“Surprises” and “Snubs” of the 90th Annual Oscar Nominations

Gisselle Lopez

January 31st, 2018

Oscar statuettes are displayed in NYC

We are in the midst of awards season, folks.

The Golden Globes has come and gone, the Grammy Awards took place this past Sunday, and the media has hit the ground running with editorials and reactions to the most recent announcement: the nominations for this year’s Oscars.

If you have yet to find out about who and what made the list, the nominations for each category are listed on the previous page!

Sadly, it’s been a couple of years since Leonardo DiCaprio won his Academy Award for his performance in Alejandro González Iñárritu’s The Revenant (2015), so my interest in who is in the running to receive an Oscar has diminished somewhat.

All jokes aside, let’s get into the details surrounding this year’s nominations!

On Tuesday, January 23, Tiffany Haddish and Andy Serkis went live on the news to announce the nominations for the 90th annual Academy Awards.

2017’s line-up was one for the books; many films released last year were rich with captivating performances and prominent plot themes that left audiences thinking, while at the same time providing ample opportunities to leave them reeling, horrified, and amazed.

From Jordan Peele’s Get Out to Patty Jenkin’s Wonder Woman – yeah, I’m probably never going to shut up about this movie – the year of 2017 restructured the mold of what an Oscar-worthy film looks like, and assisted in setting the standard for future films to coming in later years.

Once the massive list of nominations was made public, both fans and celebrities alike took to social media and began to express their reactions to the actors, actresses, and films that were given a nod by the committee to partake in this year’s ceremony.

Like with any of these events, there was sure to be a spectrum of reactions, ranging from positive to negative, concerning the films, cast, and crew that received a nomination for the Oscars.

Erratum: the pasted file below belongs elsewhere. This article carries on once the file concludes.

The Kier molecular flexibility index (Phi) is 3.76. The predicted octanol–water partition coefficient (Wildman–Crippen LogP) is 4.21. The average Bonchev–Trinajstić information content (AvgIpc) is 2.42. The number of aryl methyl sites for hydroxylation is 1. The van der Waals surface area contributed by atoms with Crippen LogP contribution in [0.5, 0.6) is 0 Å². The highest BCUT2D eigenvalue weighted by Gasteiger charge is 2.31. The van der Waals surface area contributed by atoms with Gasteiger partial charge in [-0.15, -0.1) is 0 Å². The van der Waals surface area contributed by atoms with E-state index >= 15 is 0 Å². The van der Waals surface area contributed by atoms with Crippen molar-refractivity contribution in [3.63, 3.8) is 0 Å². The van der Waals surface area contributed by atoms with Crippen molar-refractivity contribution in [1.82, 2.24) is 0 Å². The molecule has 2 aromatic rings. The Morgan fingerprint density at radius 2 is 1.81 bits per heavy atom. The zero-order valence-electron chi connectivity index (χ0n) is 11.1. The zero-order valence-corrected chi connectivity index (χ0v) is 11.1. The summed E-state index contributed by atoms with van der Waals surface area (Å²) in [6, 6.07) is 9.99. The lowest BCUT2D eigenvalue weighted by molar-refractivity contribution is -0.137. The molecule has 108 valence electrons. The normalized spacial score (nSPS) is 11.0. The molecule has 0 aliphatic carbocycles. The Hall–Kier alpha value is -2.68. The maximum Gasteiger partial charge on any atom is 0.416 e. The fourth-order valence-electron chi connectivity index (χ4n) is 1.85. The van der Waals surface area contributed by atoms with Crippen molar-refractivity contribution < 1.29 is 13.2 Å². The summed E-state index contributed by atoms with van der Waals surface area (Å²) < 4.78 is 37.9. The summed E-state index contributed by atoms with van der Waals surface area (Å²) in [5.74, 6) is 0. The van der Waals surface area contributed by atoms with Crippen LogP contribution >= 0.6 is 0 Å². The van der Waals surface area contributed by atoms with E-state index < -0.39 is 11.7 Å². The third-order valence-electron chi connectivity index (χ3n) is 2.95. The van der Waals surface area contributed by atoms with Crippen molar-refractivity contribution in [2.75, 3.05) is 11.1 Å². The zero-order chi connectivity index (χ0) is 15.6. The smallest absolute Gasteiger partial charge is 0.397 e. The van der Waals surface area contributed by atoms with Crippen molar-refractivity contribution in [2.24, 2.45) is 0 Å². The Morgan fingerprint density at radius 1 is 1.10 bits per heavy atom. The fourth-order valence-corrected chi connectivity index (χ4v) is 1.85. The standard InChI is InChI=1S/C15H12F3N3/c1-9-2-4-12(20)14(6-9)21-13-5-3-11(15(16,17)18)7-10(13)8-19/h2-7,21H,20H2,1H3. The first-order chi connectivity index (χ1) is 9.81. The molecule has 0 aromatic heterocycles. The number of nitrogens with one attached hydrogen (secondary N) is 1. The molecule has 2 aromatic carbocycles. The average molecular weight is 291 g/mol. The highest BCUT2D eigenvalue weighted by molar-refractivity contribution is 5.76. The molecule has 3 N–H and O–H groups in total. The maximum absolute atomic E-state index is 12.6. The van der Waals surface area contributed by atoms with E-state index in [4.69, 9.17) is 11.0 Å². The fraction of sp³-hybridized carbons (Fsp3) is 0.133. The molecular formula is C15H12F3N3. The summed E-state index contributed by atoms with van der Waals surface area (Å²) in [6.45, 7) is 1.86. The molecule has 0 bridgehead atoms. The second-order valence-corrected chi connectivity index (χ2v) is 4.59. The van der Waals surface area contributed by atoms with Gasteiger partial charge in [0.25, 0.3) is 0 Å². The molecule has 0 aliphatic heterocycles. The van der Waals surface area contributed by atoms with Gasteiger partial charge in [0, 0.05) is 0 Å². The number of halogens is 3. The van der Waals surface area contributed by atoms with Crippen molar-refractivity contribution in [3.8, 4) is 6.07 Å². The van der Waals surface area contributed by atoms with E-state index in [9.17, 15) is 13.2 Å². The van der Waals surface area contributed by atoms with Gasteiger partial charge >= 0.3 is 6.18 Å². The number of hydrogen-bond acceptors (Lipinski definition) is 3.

Popularly deemed “surprises and snubs,” here are three examples of reactions that fans, celebrities, and nominees had in response to the 2018 Oscars nominations.

THE SHAPE OF WATER LEADS WITH THIRTEEN NOMINATIONS

For those of you that are unaware, Guillermo Del Toro is pretty famous for his innovative yet borderline controversial projects in the film industry, such as Pan’s Labyrinth and now The Shape of Water.

That’s not to say that Del Toro’s films don’t end up producing surprisingly beautiful and astonishing works of art for what they initially present to audiences, and based on the overall reception of the film, The Shape of Water was no different.

Del Toro’s The Shape of Water tells the tale of Elisa (Sally Hawkins), a mute woman who appears to live a mundane life as a cleaning lady for a high-security government facility.

Her life changes the moment she encounters the mystical creature the facility has been keeping on lockdown as a classified government secret.

So begins the tale of a fantastical love story laced with familiar elements of monster movies, and it provided an air of originality and creativity that only Del Toro’s mind could have brought to life.

Yet, The Shape of Water proved to be so much more than just a good, or even fantastic film.

This year, the Academy Awards have granted Del Toro’s The Shape of Water thirteen nominations, marking it as this year’s frontrunner and making it a triumph for all involved in this film!

What makes this fact all the more incredible is that the all-time record of total Academy Award nominations is fourteen.

Del Toro was one short of matching and two short of beating the record, but something tells me that with a solid thirteen nominations, he’s not broken up about that!